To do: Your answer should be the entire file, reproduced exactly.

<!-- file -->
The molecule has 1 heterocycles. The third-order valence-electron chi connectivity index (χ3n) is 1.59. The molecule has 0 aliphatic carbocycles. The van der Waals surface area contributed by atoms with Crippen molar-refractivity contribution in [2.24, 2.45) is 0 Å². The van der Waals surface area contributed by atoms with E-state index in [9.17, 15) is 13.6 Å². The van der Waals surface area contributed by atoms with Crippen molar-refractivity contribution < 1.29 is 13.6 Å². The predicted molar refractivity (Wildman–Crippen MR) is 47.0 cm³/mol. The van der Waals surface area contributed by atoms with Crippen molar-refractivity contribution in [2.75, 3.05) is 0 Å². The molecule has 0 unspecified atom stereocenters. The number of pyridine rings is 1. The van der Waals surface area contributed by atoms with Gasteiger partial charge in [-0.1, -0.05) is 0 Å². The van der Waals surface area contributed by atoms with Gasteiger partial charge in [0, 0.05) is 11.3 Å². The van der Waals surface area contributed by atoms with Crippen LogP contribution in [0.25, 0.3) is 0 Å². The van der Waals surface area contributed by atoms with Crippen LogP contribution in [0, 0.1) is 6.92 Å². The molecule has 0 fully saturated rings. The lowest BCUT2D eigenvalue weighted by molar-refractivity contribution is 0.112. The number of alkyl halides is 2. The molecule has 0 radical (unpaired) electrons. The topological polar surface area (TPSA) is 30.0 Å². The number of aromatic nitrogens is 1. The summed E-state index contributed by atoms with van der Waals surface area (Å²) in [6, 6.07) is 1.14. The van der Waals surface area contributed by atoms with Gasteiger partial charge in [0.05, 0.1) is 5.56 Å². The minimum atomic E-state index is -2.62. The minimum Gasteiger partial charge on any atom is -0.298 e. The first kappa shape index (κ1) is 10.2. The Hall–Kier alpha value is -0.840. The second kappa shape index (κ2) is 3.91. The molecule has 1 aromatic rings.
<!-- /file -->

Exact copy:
The molecule has 1 heterocycles. The third-order valence-electron chi connectivity index (χ3n) is 1.59. The molecule has 0 aliphatic carbocycles. The van der Waals surface area contributed by atoms with Crippen molar-refractivity contribution in [2.24, 2.45) is 0 Å². The van der Waals surface area contributed by atoms with E-state index in [9.17, 15) is 13.6 Å². The van der Waals surface area contributed by atoms with Crippen molar-refractivity contribution < 1.29 is 13.6 Å². The predicted molar refractivity (Wildman–Crippen MR) is 47.0 cm³/mol. The van der Waals surface area contributed by atoms with Crippen molar-refractivity contribution in [2.75, 3.05) is 0 Å². The molecule has 0 unspecified atom stereocenters. The number of pyridine rings is 1. The van der Waals surface area contributed by atoms with Gasteiger partial charge in [-0.1, -0.05) is 0 Å². The van der Waals surface area contributed by atoms with Gasteiger partial charge in [0, 0.05) is 11.3 Å². The van der Waals surface area contributed by atoms with Crippen LogP contribution in [0.25, 0.3) is 0 Å². The van der Waals surface area contributed by atoms with Crippen LogP contribution in [0, 0.1) is 6.92 Å². The molecule has 0 fully saturated rings. The lowest BCUT2D eigenvalue weighted by molar-refractivity contribution is 0.112. The number of alkyl halides is 2. The molecule has 0 radical (unpaired) electrons. The topological polar surface area (TPSA) is 30.0 Å². The number of aromatic nitrogens is 1. The summed E-state index contributed by atoms with van der Waals surface area (Å²) in [6, 6.07) is 1.14. The van der Waals surface area contributed by atoms with Gasteiger partial charge in [0.05, 0.1) is 5.56 Å². The minimum atomic E-state index is -2.62. The minimum Gasteiger partial charge on any atom is -0.298 e. The first kappa shape index (κ1) is 10.2. The Hall–Kier alpha value is -0.840. The second kappa shape index (κ2) is 3.91. The molecule has 1 aromatic rings.